Internet hacks: What is a man-in-the-middle attack?

A screen full of ones and zeros with the word hacked middle screen. It's like the matrix!

When you enter into your browser bar, your computer looks up the physical address of in a global database called DNS, which is kind of like a phone book for websites.

These global databases are mirrored across different servers around the world, and one is often situated very close to your present location, wherever you are.

Domain Name System Operators

Your local telecommunications provider probably maintains such a DNS server. Google, ExpressVPN, and others also run their own DNS services, although for different reasons. Google wants to know every single page that you navigate to while ExpressVPN runs the service to protect your privacy and increase your browsing speed.

There are also other, free DNS services that promise privacy and censorship resistance, like the Open NIC Project.

Man-in-The-Middle Attacks

The DNS server is the first possible entry point of a man-in-the-middle-attack. There is no way of knowing whether the DNS server is returning the correct IP address, so it’s possible you might end up on the wrong server, or the server of the attacker, when you type in a web address.

A man-in-the-middle attack theoretically explains a very specific attack in which the attacker sits between the two victims (in this case, you and the server). Both sides are victims because both sides are tricked into thinking they are communicating directly with each other when in fact they are talking through a third party, the attacker.

Of course, in reality, a man-in-the-middle attacker does not have to be a man or even a single person. It could be a group of people, but it’s most likely simply a piece of software.

Imagine being victim to such an attack. The attacker could read all your Internet traffic, including any passwords you enter onto a website, and all the emails you type. This would be a disaster, so how can we have a secure and functioning internet when vulnerabilities like this exist?

http middle man
HTTP, where the magic is.

Hypertext Transfer Protocol Secure and the Green Lock

The answer to the problem is HTTPS (Hypertext Transfer Protocol Secure).

HTTP stands for Hypertext Transfer Protocol and was developed in the 1990s. Since 1997, HTTP has been the de-facto standard to exchange structured text — I.E. websites — across the web.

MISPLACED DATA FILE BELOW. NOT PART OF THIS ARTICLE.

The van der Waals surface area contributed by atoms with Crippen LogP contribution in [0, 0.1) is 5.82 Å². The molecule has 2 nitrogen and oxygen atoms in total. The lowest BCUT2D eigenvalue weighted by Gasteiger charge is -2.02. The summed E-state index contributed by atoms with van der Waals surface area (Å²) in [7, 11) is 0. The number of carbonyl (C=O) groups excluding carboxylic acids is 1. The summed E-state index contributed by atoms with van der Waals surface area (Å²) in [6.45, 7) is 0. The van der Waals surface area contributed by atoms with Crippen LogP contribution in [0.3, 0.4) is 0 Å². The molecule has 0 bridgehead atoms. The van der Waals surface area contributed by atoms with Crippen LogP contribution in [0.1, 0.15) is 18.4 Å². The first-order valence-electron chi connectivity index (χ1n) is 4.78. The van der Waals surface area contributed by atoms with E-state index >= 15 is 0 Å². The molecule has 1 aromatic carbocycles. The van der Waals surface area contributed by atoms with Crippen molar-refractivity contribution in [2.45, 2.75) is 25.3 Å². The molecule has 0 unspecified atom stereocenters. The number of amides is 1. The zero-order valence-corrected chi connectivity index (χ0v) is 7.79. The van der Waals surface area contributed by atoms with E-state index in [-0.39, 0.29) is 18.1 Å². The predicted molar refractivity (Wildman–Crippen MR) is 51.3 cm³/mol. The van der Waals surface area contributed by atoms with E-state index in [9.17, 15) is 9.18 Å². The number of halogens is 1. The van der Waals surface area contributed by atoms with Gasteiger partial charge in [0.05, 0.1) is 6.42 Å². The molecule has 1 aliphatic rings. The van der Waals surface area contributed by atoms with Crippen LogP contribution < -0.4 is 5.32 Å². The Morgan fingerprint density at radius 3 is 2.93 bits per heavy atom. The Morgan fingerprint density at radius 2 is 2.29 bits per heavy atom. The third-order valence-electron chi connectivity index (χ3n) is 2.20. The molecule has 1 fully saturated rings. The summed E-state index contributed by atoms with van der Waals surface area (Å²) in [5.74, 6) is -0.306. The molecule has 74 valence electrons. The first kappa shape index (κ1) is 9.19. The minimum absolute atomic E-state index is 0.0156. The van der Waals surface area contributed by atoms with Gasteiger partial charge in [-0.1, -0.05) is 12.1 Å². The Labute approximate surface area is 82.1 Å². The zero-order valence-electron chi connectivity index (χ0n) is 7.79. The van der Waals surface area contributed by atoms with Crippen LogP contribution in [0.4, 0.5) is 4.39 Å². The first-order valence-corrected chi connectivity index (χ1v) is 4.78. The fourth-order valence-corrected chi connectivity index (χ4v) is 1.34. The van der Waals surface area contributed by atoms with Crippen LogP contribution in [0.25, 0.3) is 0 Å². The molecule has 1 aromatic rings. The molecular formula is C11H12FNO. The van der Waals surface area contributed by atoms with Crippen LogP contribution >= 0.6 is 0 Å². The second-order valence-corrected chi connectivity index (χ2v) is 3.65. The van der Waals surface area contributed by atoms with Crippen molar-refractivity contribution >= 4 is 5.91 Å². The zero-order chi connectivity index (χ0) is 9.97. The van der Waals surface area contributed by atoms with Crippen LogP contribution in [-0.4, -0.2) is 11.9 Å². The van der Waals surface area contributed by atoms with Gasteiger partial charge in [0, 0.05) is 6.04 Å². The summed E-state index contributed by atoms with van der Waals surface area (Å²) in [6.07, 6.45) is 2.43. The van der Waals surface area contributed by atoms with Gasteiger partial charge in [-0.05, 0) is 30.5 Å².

HTTPS significantly improved the security of HTTP in the late 2000s. The S stands for secure, and currently, relies on two main protocols for encryption: SSL (Secure Sockets Layer) and TLS (Transport Layer Security), though the former is on its way to becoming redundant.

HTTPS does two things: It encrypts the traffic between you and the site you are visiting, and it provides you with authentication that the site you are visiting is really the site you intend to visit. You can tell if a site uses HTTPS, as a green lock will appear in your browser bar.

To achieve this, the owner of the site is required to register their encryption keys with a Certificate Authority (CA). The keys and registrations are made public to ensure that if a certificate is issued incorrectly, the owner can easily find out, as happens to Google frequently.

You can look up anybody’s CA certificates using Google’s online transparency tool, simply by typing in their URL.

So as long every site uses HTTPS, and as long as we check each site we visit for the green lock in the browser bar, we are theoretically safe from these man-in-the-middle attacks.

If we navigate to a new site and find that the connection is not being encrypted (no green lock), it is impossible to know if the site doesn’t support encryption (in which case we might publicly shame them and avoid them until they do), or whether we are victim to a man-in-the-middle attack.

Even if a site requires you to connect to their site through an encrypted channel, a man-in-the-middle attack might encrypt the connection, leading the site to believe everything is fine, when, in fact, the connection between the attacker and the user remains unencrypted.

HTTP Strict Transport Security Is a Higher Level of Security

To protect against this, ExpressVPN and many others use something called HSTS (HTTP Strict Transport Security).

When you first connect to an HSTS website, the website instructs your browser to only ever connect through HTTPS in the future, and never connect through any unencrypted means. This only works, however, if the first time you connect to the site you are not already being attacked.